Estimating the patient's price of privacy in liver transplantation

Burhaneddin Sandikçi*, Lisa M. Maillart, Andrew J. Schaefer, Oguzhan Alagoz, Mark S. Roberts

*Corresponding author for this work

Research output: Contribution to journalArticlepeer-review

41 Citations (Scopus)


In the United States, patients with end-stage liver disease must join a waiting list to be eligible for cadaveric liver transplantation. Due to privacy concerns, the details of the composition of this waiting list are not publicly available. This paper considers the benefits associated with creating a more transparent waiting list. We study these benefits by modeling the organ accept/reject decision faced by these patients as a Markov decision process in which the state of the process is described, by patient health, quality of the offered liver, and a measure of the rank of the patient in the waiting list. We prove conditions under which there exist structured optimal solutions, such as monotone value functions and control-limit optimal policies. We define the concept of the patient's price of privacy, namely, the number of expected life days lost due to the lack of complete waiting list information. We conduct extensive numerical studies based on clinical data, which indicate that this price of privacy is typically on the order of 5% of the optimal solution value.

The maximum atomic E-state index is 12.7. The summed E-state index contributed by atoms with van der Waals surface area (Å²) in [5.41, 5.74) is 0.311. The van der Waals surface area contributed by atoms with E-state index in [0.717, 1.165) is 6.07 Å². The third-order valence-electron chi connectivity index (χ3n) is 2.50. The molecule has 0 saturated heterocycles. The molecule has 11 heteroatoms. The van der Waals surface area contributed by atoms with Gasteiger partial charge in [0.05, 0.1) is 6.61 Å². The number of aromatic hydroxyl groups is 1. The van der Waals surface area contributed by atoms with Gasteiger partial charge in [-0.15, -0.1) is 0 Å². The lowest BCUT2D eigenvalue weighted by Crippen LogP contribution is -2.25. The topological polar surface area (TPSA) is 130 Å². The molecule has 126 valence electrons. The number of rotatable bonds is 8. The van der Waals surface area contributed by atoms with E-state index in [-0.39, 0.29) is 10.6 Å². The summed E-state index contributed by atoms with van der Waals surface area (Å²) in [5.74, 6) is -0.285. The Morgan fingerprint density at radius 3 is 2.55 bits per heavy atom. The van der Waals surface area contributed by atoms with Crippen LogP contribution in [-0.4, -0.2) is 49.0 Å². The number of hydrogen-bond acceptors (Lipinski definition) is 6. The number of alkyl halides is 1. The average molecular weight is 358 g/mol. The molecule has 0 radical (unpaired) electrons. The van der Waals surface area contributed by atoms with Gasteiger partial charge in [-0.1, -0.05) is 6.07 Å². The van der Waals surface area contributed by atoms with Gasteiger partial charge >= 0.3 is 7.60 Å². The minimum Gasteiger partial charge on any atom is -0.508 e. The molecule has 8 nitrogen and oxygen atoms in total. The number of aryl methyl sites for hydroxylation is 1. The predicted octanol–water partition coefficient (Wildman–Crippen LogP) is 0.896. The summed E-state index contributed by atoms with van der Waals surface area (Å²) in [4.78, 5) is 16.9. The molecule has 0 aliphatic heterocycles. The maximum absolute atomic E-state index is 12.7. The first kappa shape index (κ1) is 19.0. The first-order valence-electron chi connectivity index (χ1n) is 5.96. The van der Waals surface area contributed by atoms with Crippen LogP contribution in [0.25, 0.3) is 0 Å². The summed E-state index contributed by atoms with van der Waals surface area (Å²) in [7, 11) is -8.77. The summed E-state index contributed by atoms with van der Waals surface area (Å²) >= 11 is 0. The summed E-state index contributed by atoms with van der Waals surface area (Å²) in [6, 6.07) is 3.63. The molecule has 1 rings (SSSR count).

Original languageEnglish
Pages (from-to)1393-1410
Number of pages18
JournalOperations Research
Issue number6
Publication statusPublished - Nov 2008
Externally publishedYes


  • Dynamic programming/optimal control: applications, markov
  • Health care: treatment


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